Archive for July 2014


July 28, 2014

Flip Wilson Rev Leroy You may recall the 1980’s TV comedy series, What’s Happening Now. Baby Boomers will remember even further back to the old Flip Wilson TV show, and one of his whimsical characters, Reverend Leroy, pastor of the Church of What’s Happenin’ Now. Many pastors and worship music leaders of our day seem convinced that their primary objective when planning worship is to present an image as the Church of What’s Happenin’ Now.  And that is a truly babyboomers’ idea.  Please hear me. I’m not calling to question sincere desire to connect to today’s culture with the gospel, but care must be exercised never to imply a shortsightedness whereby the eternal God is confined to a tyrannous practice of the presumed latest and greatest. To the contrary, worship stretches across the expanse of time.

WORSHIP NOW AND THEN needs to have a completely different meaning than implying that we drop by for corporate worship every “now and then.” Rather, Christian worship should situate us as individual believers, and as church in clear connection of now and then. In fact, maybe a stronger understanding of how now and then are connected in worship would help to get us past the lackadaisical attitudes that foster occasional church attendance as so commonly practiced by so many Christians in contemporary society. In order for substantial changes to be made we need to elevate our understanding of the significance of time in its relationship to worship.

What does worship have to do with time anyway? Genuine Christian worship bursts through the bonds of the present moment to connect us with eternity. I don’t just mean eternity forward, but eternity both directions. Any student of basic Christian theology is familiar with Christian teachings regarding the difference in Chronos and Kairos, the two Greek words referring to time. Chronos being quantitative as in days of the calendar, and Kairos referring to an indeterminate time or season in which something in particular takes place at “the appointed time.” In a particular (appointed) season, whether a moment, a day, months, or years, spiritually significant events take place with long term ramifications. Spiritually significant events happen in the life of a person, a church, or even the whole world. These qualitative periods of whatever length in history present kairos.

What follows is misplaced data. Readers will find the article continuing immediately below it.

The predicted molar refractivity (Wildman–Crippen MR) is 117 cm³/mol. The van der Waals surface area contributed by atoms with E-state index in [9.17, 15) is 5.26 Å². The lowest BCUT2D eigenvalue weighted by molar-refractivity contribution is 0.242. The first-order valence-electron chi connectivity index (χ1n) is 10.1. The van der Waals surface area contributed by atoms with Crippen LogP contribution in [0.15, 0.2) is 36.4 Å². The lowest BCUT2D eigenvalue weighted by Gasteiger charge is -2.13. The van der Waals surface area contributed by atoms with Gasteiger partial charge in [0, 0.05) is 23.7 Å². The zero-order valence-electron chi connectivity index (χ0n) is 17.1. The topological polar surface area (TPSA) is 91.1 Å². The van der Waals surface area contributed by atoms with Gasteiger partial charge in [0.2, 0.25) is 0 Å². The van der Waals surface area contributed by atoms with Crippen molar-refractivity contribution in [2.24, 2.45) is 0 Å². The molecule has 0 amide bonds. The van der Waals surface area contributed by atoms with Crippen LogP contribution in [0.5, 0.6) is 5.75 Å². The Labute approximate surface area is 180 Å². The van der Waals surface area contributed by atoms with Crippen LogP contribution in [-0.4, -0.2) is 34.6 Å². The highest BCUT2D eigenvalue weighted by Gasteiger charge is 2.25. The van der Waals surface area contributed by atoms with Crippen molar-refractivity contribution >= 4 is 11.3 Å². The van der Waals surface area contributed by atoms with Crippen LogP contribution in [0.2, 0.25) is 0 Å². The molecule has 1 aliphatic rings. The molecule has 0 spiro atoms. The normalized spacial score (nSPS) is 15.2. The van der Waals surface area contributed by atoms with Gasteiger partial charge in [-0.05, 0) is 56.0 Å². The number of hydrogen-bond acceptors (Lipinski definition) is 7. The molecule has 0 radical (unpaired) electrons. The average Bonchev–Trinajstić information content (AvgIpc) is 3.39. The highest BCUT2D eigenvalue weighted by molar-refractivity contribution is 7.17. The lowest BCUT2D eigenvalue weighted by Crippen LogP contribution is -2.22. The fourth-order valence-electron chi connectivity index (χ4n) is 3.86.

Worship, as an engagement with God in Christ by mediation of the Holy Spirit, occurs in real time. It happens in the “now” moments of gathered worship. In healthy Christian worship, worshipers gathered together in the present reality engage in connection to the “then” of past realities, and the “then” future of coming realities. We worship Him Who was and is and is to come! (Rev 1:4) In worship we remember, anamnesis, and we project forward, prolepsis. These are much more than just fancy words, as if a secret code, like a fraternity handshake, for believers. They are also our means of proclamation, as we declare remembrance and hope. Proclamation that belongs not to the professional clergy, but to the gathered body in every word, note, and motion of the liturgy, the worship itself. It is the story of God in Christ, reenacted week after week among His people. The God story. Certainly, the preached Word is central in this engagement for evangelicals, but grasping and pronouncing our place in time, the relation to the present moment (Now) and the past (then) as well as the coming future (then), is the joyful reality of what it is to worship, and that belongs to the entire gathered body!

In evangelical circles I fear we have abdicated witness and proclamation to the professional clergy. Along with such abdication comes unintended consequences of ever-less-connected congregation members, and sad personality cults that center around charismatic pulpit or tv dynamos. We find ourselves touting names of “Christian artists” and dyamic speaker-preachers who attain to substantive airtime on “Christian radio.” Certainly, these leaders may have effective ministry, but the problem occurs in our expectational immaturity. If our church leaders are less than entertaining to us, we become dissatisfied, and risk harm to the message of the gospel when we blame them for our own displeasure. With eyes toward our own satisfaction, or lack of it, we can lose sight of the part we play in proclamation and praise, helping to retell God’s story.

In Eastern Orthodox churches before they begin participation in the Divine Liturgy, the Deacon proclaims, “It is time for the Lord to act.” It is the understanding of the orthodox church that the time of the liturgy is an intersection with eternity. In evangelical revivalist churches the movement of a worship service toward a time of invitation is rooted in prayer that the Holy Spirit will move among worshipers to draw men and women to Himself, and that decisions for Christ will be made. In either instance, the sense is that God moves upon His people in worship.

One clear characteristic of culture in our day is that we are busy! We have lots to do. Do we really need to drive to some church building somewhere to worship God at a particular time on a particular day of the week? Is it a big deal that we get together with other believers to worship all at the same time? Well, the Bible surely appears to teach so. See Hebrews 10:25. For further word on “Prioritizing Church Attendance” read the linked blog from Gospel-Centered Discipleship.  Might be a good investment of a few moments of your time.


July 21, 2014

group_singing  It is one thing to study the song of worship – lyric and music.  It is quite another to consider what occurs when we sing worship.  Much more has been addressed regarding the former than the latter.  It seems incumbent on worship ministry planners and leaders to relentlessly give thought to both, since the song and the singing intersect and influence one another in the incarnation of the worship being expressed.  Healthy practices in Christian worship do not divorce the “what” from the “how.”  It is the very juxtaposition of orthodoxy and orthopraxy.  So, the question is, “When it comes to our worship singing, do we practice what we preach?”